With a surge of online shopping and consequent returns, PayPal has acquired Happy Returns for an undisclosed sum, according to a Thursday announcement.
The decision stems from PayPal's desire to play a more significant role in consumers' post-purchase experience and the returns process. The acquisition will allow the payment platform to follow consumers from discovery through payments to returns and exchanges, according to an email to Retail Dive.
As part of the acquisition, Happy Returns plans to continue enhancing its platform and extending its reach with PayPal's support.
Now that the COVID-19 pandemic has catalyzed an e-commerce surge, the returns process has followed suit. Out of the approximately $428 billion worth of merchandise consumers returned to retailers last year, about $102 billion in e-commerce purchases were returned, according to the National Retail Federation.
As online returns doubled last year, environmental sustainability has come to the forefront as well, as consumers are accustomed to free and straightforward returns processes that can ultimately be harmful to the environment. Happy Returns has expanded its footprint by partnering with retailers and companies like Dressbarn, World Market, Avenue and FedEx.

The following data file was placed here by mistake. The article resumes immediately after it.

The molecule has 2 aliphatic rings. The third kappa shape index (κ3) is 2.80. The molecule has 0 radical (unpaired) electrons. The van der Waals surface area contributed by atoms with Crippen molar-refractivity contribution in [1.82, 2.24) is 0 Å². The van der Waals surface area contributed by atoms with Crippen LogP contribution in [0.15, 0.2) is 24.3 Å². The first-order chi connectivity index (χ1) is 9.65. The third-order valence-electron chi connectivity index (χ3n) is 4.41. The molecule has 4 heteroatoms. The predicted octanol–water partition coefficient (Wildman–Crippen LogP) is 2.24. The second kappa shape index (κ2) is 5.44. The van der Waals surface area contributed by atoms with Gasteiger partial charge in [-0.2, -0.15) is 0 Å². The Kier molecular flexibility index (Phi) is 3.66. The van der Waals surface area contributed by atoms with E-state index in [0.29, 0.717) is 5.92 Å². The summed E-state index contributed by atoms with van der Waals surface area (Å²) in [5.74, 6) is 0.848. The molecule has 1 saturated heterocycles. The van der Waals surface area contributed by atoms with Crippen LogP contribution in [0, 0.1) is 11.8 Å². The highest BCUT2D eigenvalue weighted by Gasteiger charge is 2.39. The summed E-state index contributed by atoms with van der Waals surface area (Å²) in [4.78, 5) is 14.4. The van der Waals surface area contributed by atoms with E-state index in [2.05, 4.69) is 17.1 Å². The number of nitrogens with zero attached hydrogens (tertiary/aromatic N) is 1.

"We started Happy Returns nearly six years ago with the mission of making returns beautiful for shoppers, retailers, and the planet. At that time, we saw that returning goods bought online was wasteful, expensive and cumbersome for everyone involved," the company said in its announcement.
PayPal's Happy Returns acquisition follows its strategic investment in the company in April 2019, but it isn't the only payment platform looking to integrate returns. In April, Affirm bought Returnly, another returns startup, for $300 million and is expected to close the deal by the end of June.
Meanwhile, PayPal appears to be following the lead of its competitors by providing flexible payment options and streamlining the returns process. Back in September, PayPal rolled out its installment payment option to U.S. consumers, competing more directly with buy now-pay later firms.